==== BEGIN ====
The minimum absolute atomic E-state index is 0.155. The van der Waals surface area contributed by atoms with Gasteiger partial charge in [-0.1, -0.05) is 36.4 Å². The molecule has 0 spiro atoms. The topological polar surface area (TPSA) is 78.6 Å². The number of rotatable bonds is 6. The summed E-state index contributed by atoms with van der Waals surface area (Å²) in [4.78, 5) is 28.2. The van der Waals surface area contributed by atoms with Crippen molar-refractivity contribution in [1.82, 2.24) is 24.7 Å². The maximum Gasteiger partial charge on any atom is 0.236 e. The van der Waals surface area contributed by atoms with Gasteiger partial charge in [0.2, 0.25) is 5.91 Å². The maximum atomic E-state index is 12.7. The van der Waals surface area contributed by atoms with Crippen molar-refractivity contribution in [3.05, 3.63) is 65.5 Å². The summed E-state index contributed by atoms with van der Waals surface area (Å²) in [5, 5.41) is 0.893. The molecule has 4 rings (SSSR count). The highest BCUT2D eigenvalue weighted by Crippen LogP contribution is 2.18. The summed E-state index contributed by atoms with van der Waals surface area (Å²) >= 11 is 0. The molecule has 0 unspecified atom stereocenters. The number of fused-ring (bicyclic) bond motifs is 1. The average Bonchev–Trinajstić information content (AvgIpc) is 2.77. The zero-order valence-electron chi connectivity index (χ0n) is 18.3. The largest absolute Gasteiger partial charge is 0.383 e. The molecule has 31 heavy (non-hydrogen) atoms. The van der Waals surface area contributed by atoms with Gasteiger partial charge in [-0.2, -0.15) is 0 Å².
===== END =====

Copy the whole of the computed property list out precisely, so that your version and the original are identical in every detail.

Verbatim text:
The minimum absolute atomic E-state index is 0.155. The van der Waals surface area contributed by atoms with Gasteiger partial charge in [-0.1, -0.05) is 36.4 Å². The molecule has 0 spiro atoms. The topological polar surface area (TPSA) is 78.6 Å². The number of rotatable bonds is 6. The summed E-state index contributed by atoms with van der Waals surface area (Å²) in [4.78, 5) is 28.2. The van der Waals surface area contributed by atoms with Crippen molar-refractivity contribution in [1.82, 2.24) is 24.7 Å². The maximum Gasteiger partial charge on any atom is 0.236 e. The van der Waals surface area contributed by atoms with Gasteiger partial charge in [0.2, 0.25) is 5.91 Å². The maximum atomic E-state index is 12.7. The van der Waals surface area contributed by atoms with Crippen molar-refractivity contribution in [3.05, 3.63) is 65.5 Å². The summed E-state index contributed by atoms with van der Waals surface area (Å²) in [5, 5.41) is 0.893. The molecule has 4 rings (SSSR count). The highest BCUT2D eigenvalue weighted by Crippen LogP contribution is 2.18. The summed E-state index contributed by atoms with van der Waals surface area (Å²) >= 11 is 0. The molecule has 0 unspecified atom stereocenters. The number of fused-ring (bicyclic) bond motifs is 1. The average Bonchev–Trinajstić information content (AvgIpc) is 2.77. The zero-order valence-electron chi connectivity index (χ0n) is 18.3. The largest absolute Gasteiger partial charge is 0.383 e. The molecule has 31 heavy (non-hydrogen) atoms. The van der Waals surface area contributed by atoms with Gasteiger partial charge in [-0.2, -0.15) is 0 Å².